Open main menu

Coordinates: Sky map 03h 45m 49.607s, +24° 22′ 03.895″

Image of the Pleiades star cluster
Red circle.svg
Maia in the Pleiades cluster (circled)
Observation data
Epoch J2000      Equinox J2000
Constellation Taurus
Right ascension  03h 45m 49.6067s[1]
Declination 24° 22′ 03.895″[1]
Apparent magnitude (V) 3.871[1]
Spectral type B8III[1]
U−B color index -0.40
B−V color index -0.07[2]
Variable type Suspected
Radial velocity (Rv)7.5[1] km/s
Proper motion (μ) RA: 21.09[1] mas/yr
Dec.: -45.03[1] mas/yr
Parallax (π)8.2 ± 1.03[3] mas
Distanceapprox. 400 ly
(approx. 120 pc)
Absolute magnitude (MV)-1.69
Mass5+[4] M
Radius6.04[4] R
Luminosity850[4] L
Temperature12,600[4] K
Metallicity1.10 Fe/H[5]
Rotation33 km/s[6]
Other designations
Maia, 20 Tauri, HR 1149, BD+23°516, HD 23408, HIP 17573, SAO 76155, GC 4500, NSV 01279, WDS J03458+2422
Database references

Maia /ˈmə/,[7] designated 20 Tauri (abbreviated 20 Tau), is a star in the constellation of Taurus. It is the fourth-brightest star in the Pleiades open star cluster (M45), after Alcyone, Atlas and Electra, in that order. Maia is a blue giant of spectral type B8 III, and a mercury-manganese star.

Maia's visual magnitude is 3.871, requiring darker skies to be seen. Its total bolometric luminosity is 660 times solar, mostly in the ultraviolet, thus suggesting a radius that is 5.5 times that of the Sun and a mass that is slightly more than 4 times solar.[4] It was thought to be a variable star by astronomer Otto Struve. A class of stars known as Maia variables was proposed, which included Gamma Ursae Minoris, but Maia and some others in the class have since been found to be stable.[4]

Maia is surrounded by the Maia Nebula (also known as NGC 1432), one of the brightest patches of nebulosity within the Pleiades star cluster.[8]


20 Tauri is the star's Flamsteed designation. The name Maia originates with the Greek: Μαῖα and Latin: Maia. She is one of the seven daughters of Atlas and Pleione in Greek mythology—stars which are also included in the Pleiades star cluster (see map).

In 2016, the International Astronomical Union organized a Working Group on Star Names (WGSN)[9] to catalog and standardize proper names for stars. The WGSN's first bulletin of July 2016[10] included a table of the first two batches of names approved by the WGSN; which included Maia for this star. It is now so entered in the IAU Catalog of Star Names.[11]


God council in Olympus: Hermes with his mother Maia. Detail of the side B of an Attic red-figure belly-amphora, ca. 500 BC.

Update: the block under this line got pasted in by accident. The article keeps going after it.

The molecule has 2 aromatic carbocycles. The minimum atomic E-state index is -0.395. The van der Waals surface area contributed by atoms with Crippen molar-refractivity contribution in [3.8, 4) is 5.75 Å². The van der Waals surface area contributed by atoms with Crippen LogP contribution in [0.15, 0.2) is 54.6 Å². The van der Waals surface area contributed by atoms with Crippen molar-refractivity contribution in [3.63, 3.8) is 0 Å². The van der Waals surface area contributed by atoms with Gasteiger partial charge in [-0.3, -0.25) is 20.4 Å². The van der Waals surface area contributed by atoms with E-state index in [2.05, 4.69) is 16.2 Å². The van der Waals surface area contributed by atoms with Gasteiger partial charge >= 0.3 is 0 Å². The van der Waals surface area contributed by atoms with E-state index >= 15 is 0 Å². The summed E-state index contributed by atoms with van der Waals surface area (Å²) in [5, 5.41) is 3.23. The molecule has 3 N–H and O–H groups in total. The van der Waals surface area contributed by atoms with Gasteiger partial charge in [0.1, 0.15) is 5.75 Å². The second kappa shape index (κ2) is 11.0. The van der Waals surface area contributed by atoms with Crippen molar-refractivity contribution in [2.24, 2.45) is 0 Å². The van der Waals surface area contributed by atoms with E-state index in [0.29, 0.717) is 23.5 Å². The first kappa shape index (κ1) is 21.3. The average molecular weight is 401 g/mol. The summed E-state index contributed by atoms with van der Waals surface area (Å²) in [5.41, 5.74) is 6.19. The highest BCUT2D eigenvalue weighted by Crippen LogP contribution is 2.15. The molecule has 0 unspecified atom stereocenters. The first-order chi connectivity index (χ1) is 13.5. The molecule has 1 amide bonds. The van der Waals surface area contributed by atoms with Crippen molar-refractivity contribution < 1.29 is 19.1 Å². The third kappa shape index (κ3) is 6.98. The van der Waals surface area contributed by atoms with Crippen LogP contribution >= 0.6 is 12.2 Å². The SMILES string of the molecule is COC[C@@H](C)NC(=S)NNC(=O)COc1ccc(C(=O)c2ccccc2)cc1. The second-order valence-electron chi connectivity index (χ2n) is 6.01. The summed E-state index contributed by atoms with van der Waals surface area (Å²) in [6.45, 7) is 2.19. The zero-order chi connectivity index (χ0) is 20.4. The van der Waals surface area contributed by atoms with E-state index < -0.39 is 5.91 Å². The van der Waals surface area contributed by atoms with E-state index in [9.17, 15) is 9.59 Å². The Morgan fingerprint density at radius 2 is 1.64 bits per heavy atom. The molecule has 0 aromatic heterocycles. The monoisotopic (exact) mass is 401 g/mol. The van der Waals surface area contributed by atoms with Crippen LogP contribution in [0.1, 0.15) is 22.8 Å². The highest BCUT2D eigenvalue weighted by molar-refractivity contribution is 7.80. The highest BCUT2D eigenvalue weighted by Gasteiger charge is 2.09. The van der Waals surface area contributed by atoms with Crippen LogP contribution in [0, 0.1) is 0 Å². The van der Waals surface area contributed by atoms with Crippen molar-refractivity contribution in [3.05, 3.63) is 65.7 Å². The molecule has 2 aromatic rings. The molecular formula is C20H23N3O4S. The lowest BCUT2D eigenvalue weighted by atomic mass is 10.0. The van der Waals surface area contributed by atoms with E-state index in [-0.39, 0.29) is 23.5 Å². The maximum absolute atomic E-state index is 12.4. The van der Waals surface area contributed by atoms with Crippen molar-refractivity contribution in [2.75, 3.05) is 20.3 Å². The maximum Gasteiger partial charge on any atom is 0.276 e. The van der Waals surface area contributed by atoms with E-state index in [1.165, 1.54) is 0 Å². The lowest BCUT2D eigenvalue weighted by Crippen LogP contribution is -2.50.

Maia was the oldest of seven beautiful sisters known as the Pleiades. She was impregnated by Zeus, thereby conceiving Hermes, the messenger god. As Maia and the Pleiades are visible in the winter night sky along with the constellation Orion, the Greek myths tell of Maia and her sisters being pursued by the giant huntsman, and turned into doves to preserve their safety.[12]

See alsoEdit


  1. ^ a b c d e f g "* 20 Tau". SIMBAD. Centre de données astronomiques de Strasbourg. Retrieved 2010-06-11.
  2. ^ Johnson, H. L.; Iriarte, B.; Mitchell, R. I.; Wisniewski, W. Z. (1966). "UBVRIJKL photometry of the bright stars". Communications of the Lunar and Planetary Laboratory. SIMBAD. 4: 99. Bibcode:1966CoLPL...4...99J.
  3. ^ Perryman, M. A. C.; et al. (1997), "The Hipparcos Catalogue", Astronomy & Astrophysics, 323: L49–L52, Bibcode:1997A&A...323L..49P
  4. ^ a b c d e f Professor James B. (Jim) Kaler. "MAIA (20 Tauri)". University of Illinois. Retrieved 2010-06-11.
  5. ^ Heacox, W. D. (1979). "Chemical abundances in Hg-Mn stars". Astrophysical Journal Supplement Series. 41: 675–688. Bibcode:1979ApJS...41..675H. doi:10.1086/190637.
  6. ^ Royer, F.; Grenier, S.; Baylac, M.-O.; Gómez, A. E.; Zorec, J. (2002). "Rotational velocities of A-type stars in the northern hemisphere. II. Measurement of v sin i in the northern hemisphere". Astronomy and Astrophysics. 393 (3): 897–911. arXiv:astro-ph/0205255. Bibcode:2002A&A...393..897R. doi:10.1051/0004-6361:20020943.
  7. ^ Kunitzsch, Paul; Smart, Tim (2006). A Dictionary of Modern star Names: A Short Guide to 254 Star Names and Their Derivations (2nd rev. ed.). Cambridge, Massachusetts: Sky Pub. ISBN 978-1-931559-44-7.
  8. ^ "SEDS Students for the Exploration and Development of Space". NGC 1432. Retrieved 2010-06-11.[permanent dead link]
  9. ^ "IAU Working Group on Star Names (WGSN)". Retrieved 22 May 2016.
  10. ^ "Bulletin of the IAU Working Group on Star Names, No. 1" (PDF). Retrieved 28 July 2016.
  11. ^ "IAU Catalog of Star Names". Retrieved 28 July 2016.
  12. ^ Hesiod, Works and Days 619ff.

External linksEdit